Another year has come and gone so it is time to review some of my highlights from the #dlr_blog area of coverage during 2015.
Once again the river Thames provided a wide range of interesting vessels alongside a number of events and incidents in the Gallions Point area.
A number of the vessels also feature in my free PC desktop wallpaper calendar pictures which can be found here.
An early visitor was the Western Boheme heading to Silvertown’s Thames Refinery wharf bringing another cargo for the Tate & Lyle factory.
She was assisted to her berth by the tug Svitzer Eston, a newly delivered tug in the Svitzer fleet that spent some time working the Thames before heading to her permanent base.
This month also saw the PS Tattershall Castle being towed to Hull for refurbishment works.
One of the Thames Clipper river buses made a rare trip up to the ExCel centre helping transport delegates to one of the shows taking place there.
Some drama was provided courtesy of a City Airport vehicle falling in the dock – thankfully the driver was okay.
The Metropolitan Police’s Marine Support Unit not only look after the security of the river but also have a rescue role and this month saw them practicing the use the their mud rescue mats out on the river – skills they would put to use later in the year.
The royal docks is often used for various PR activities and filming and this time it was the turn of Jaguar to launch their 2016 model of the XF by driving it across the dock on two wires!!
After a quiet few months for military visitors that all changed when two Royal Navy and one Spanish Navy warship visited London.
St Katherines Dock hosted a number of extra boats as part of the London Yacht, Jet & Prestige Car Show taking place in the City – first running of what is expected to be an annual event.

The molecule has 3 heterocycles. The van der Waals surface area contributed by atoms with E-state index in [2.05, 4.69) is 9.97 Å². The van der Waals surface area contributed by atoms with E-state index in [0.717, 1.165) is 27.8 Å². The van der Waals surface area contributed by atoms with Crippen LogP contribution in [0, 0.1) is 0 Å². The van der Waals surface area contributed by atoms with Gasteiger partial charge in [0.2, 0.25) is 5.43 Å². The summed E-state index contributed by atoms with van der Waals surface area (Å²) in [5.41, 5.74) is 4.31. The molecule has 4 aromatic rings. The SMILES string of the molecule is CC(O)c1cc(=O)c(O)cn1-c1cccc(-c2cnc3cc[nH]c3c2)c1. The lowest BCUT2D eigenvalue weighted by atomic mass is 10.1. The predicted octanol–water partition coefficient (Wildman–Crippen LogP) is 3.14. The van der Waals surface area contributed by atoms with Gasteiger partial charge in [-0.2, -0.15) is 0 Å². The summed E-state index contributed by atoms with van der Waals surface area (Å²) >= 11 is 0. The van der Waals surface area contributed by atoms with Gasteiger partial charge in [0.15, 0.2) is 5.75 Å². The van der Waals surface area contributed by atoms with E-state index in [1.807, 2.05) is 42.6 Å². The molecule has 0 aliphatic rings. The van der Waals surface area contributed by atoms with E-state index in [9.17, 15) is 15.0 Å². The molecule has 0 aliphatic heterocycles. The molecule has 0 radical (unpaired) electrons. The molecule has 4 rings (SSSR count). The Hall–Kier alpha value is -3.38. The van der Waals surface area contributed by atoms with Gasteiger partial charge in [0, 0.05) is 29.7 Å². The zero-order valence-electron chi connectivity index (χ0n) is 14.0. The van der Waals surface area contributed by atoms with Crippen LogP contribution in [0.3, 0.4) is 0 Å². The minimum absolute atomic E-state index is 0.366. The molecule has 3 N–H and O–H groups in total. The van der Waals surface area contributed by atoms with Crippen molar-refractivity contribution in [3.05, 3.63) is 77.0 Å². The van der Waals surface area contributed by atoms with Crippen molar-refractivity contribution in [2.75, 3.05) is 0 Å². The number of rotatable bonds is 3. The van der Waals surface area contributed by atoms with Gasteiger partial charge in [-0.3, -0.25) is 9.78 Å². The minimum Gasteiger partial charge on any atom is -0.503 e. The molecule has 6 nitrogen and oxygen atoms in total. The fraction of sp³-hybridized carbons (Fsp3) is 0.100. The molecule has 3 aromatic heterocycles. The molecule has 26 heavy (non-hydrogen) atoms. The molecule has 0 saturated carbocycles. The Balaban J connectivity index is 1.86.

This month saw a huge variety of visitors and several special events – more details here.
There was also the maiden call of the brand new Viking Star cruise ship that hadn’t been officially christened at the time of her visit.
The main event in the royal docks was the gathering of Dunkirk Little ships when 19 of the vessels made a brief visit whilst enroute to the Dynamo 75 commutations at Ramsgate.
Arriving on the river this month was very unique vessel in the shape of the steam ship George Stephenson – having been built over the last few years she was in London to be christened and what makes her special and unique is that she is made from salvaged and recycled materials taken from other boats.
The dangers of the river were also highlighted when a full scale rescue operation was launched to recover some children that had become stuck in the mud.
Adding to the growing list of naval visitors the Royal Navy sent HMS St Albans to stay in West India Dock for a few days where she was open to visitors before heading off to her next tasking.
The Australian Sail Training Ship Young Endeavour also paid a brief visit to London as part of her round-the-world training voyage.
This was the month of the tall ships – not only was it the annual Sail Greenwich event but there were a number of other visiting sailing ships that had been to the tall ships festival in Amsterdam.
The end of the month also saw the sculptures that would form the Totally Thames festival art installation were delivered by boat up river to their display site.
The main event for September was the biennial defence show that takes place at ExCel and attracts a number of visiting warships to the royal docks. A full report can be seen here.
Also a military theme but a very different challenge saw members of the Dutch Royal Marines celebrate their 350th anniversary by rowing 350 km from Holland to London across the North Sea.
Early October again saw ExCel the centre of attention and rather than boats this time it was helicopters attending the biennial Helitech exhibition.
The second half of the month saw the arrival of the two new Thames Clipper boats on the back of a cargo ship.
What turned out to be the final port call of the year from a naval vessel comprised of 6 ships that were assigned to NATO’s SNMCMG1.
The end of the month also saw the sailing ship Phoenix make brief trip up to Tower Bridge as part of a promo event for the new Moby Dick film “In the Heart of the Sea”.
The start of the month saw one of the London based tourist boats pay a visit to the KGV lock for some MCA safety checks – a fairly rare event but still interesting to see.
Shortly before the holidays the first arrivals for the annual boat show came in via the Thames and through the KGV lock on their way up to Excel in preparation for the show in January.
That concludes the review of 2015 – I wonder what 2016 will bring…?
A few statistics for the year:
|Bulk cargo ships visiting Thames Refinery||35|
|Warships in London||36|
|Cruise ship visitors (some visited more than once)||8|